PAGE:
“I join many Seattleites in my growing concern over the recent series of crashes involving pedestrians around the city. I am deeply committed to improving pedestrian and bicycle safety and I am directing Scott Kubly, director of the Seattle Department of Transportation (SDOT), in coordination with the Seattle Police Department, to review the circumstances of these incidents and determine any action the city should take. Seattle remains committed to the goals of Vision Zero, the plan I announced in 2015 to end traffic deaths and serious injuries by 2030 through innovative engineering, enforcement and education. Last summer, SDOT announced the reduction of speed limits on many arterial and residential streets in the city, in an effort to achieve this goal. Additionally, SDOT will be expediting $3 million in pedestrian and bicycle safety improvements announced earlier this month. We must do all we can to ensure our streets are safe for all Seattleites.”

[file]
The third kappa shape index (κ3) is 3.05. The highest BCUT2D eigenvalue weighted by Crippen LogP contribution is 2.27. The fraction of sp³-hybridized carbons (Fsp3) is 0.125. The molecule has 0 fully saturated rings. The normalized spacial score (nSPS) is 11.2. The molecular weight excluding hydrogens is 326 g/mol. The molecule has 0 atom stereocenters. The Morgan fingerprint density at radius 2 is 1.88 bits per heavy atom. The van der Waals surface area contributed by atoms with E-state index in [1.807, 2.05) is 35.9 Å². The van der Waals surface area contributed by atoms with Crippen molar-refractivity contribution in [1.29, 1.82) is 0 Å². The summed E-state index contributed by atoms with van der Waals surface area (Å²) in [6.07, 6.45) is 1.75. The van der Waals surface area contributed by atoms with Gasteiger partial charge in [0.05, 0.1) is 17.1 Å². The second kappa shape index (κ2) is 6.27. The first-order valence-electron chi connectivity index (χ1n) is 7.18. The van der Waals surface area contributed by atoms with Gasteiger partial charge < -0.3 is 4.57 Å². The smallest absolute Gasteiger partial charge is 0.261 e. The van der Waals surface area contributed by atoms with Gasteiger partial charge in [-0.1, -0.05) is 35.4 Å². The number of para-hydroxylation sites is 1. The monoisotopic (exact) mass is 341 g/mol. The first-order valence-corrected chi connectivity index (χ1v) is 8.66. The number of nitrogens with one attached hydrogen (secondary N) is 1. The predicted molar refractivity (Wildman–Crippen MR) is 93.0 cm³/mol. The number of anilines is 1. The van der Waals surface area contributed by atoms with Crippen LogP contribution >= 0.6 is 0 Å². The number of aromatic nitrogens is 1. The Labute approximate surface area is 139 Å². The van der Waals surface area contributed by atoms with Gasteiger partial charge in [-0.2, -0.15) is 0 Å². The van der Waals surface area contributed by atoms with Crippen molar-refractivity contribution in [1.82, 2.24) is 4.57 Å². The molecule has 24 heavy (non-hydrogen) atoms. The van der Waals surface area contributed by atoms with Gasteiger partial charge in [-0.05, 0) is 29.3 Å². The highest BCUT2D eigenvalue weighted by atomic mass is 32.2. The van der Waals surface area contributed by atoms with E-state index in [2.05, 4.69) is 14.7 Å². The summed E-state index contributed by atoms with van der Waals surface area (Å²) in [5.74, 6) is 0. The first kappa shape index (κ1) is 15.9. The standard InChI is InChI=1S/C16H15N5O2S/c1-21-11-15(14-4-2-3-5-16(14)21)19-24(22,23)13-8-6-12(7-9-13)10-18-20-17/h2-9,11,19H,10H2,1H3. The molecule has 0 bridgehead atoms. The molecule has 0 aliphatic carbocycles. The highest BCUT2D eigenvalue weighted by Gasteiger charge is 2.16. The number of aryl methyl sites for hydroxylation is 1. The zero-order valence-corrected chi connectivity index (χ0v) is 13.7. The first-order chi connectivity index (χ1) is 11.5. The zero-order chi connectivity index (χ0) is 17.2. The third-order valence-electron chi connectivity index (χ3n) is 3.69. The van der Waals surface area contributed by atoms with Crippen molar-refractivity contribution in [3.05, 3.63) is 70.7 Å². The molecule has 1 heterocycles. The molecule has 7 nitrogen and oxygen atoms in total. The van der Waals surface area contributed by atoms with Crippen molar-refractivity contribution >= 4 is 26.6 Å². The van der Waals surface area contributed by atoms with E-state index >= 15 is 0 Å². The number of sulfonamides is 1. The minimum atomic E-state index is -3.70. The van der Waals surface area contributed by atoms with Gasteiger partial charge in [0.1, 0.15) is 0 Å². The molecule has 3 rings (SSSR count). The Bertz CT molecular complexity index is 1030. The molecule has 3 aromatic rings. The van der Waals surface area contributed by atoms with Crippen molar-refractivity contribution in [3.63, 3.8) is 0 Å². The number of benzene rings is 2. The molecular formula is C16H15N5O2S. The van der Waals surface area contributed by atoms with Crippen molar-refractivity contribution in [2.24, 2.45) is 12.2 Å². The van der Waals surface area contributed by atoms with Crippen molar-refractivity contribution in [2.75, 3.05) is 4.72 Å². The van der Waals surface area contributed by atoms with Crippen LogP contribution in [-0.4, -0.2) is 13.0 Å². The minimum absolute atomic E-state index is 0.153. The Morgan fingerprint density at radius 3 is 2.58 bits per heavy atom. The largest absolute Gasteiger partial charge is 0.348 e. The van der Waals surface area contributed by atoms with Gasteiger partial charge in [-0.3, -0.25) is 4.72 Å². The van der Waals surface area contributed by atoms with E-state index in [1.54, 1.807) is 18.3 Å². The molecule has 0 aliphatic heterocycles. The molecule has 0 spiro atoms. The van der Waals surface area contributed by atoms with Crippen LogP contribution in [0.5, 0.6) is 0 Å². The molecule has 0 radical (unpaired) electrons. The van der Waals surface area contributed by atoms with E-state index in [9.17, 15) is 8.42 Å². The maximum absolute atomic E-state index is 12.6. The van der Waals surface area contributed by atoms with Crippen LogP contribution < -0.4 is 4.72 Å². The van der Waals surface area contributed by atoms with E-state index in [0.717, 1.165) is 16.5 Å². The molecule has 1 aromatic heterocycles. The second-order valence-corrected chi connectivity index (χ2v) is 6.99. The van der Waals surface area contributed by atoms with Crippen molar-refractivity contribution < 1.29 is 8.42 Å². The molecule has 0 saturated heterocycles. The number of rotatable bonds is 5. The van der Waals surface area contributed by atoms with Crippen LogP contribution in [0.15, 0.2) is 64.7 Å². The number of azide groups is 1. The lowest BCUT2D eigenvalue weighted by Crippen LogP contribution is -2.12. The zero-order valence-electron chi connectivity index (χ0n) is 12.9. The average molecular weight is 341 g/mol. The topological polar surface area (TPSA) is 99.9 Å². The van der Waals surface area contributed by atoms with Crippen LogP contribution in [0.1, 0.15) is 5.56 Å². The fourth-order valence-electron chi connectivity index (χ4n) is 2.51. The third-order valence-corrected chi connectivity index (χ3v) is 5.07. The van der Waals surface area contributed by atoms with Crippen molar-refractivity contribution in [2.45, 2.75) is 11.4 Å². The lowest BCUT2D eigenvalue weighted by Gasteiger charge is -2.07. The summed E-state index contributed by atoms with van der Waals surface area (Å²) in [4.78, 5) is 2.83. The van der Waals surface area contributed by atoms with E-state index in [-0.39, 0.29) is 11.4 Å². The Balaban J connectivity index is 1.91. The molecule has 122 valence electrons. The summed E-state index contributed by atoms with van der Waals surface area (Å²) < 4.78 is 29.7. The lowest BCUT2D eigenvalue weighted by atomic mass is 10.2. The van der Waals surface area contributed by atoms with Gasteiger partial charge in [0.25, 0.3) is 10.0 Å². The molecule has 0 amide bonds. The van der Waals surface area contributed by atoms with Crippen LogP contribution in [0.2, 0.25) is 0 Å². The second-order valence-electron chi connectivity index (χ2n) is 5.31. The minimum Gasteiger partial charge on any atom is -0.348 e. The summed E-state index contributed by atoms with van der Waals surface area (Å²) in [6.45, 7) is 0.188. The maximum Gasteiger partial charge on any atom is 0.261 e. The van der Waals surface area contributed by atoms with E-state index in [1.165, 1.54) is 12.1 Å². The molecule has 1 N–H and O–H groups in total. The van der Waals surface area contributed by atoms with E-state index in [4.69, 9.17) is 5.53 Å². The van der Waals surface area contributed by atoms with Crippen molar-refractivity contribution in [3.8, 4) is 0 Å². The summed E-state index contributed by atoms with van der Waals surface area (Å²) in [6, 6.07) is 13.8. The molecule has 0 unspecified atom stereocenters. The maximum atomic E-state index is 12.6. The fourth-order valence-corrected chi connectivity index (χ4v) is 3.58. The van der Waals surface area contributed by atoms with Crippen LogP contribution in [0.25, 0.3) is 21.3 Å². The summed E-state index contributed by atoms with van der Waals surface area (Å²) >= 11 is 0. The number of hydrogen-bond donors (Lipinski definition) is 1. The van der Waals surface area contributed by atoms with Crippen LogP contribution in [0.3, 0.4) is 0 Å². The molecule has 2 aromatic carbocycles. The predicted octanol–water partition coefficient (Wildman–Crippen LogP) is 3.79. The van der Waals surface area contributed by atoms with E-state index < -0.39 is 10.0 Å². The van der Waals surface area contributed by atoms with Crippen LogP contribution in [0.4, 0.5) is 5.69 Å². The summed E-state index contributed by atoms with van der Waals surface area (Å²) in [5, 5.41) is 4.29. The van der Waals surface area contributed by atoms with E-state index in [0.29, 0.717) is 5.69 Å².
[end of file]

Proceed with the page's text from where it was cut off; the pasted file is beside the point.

“Over the past several days, we have had several tragic collisions on Seattle streets, including another terrible collision on NE 65th Street between a car and a pedestrian this morning,” said Councilmember Rob Johnson. “Today’s collision serves as a tragic reminder of the necessary urgency of actions to make our city streets safer for all users. I stand on NE 65th Street every day with my young daughters as we wait to catch the bus and bear witness to drivers exceeding the speed limits, ignoring pedestrians and bicyclists, and acting recklessly. I join my neighbors in their demand that the City #Fix65th. As a City, we need to emphasize and prioritize investments in critical road safety projects to prevent the next tragedy from occurring. I’m calling on SDOT and Mayor Murray to release a design plan and timeline by Valentine’s Day detailing how they will make NE 65th Street safer because everyone deserves to use our city streets without threat of injury or death.”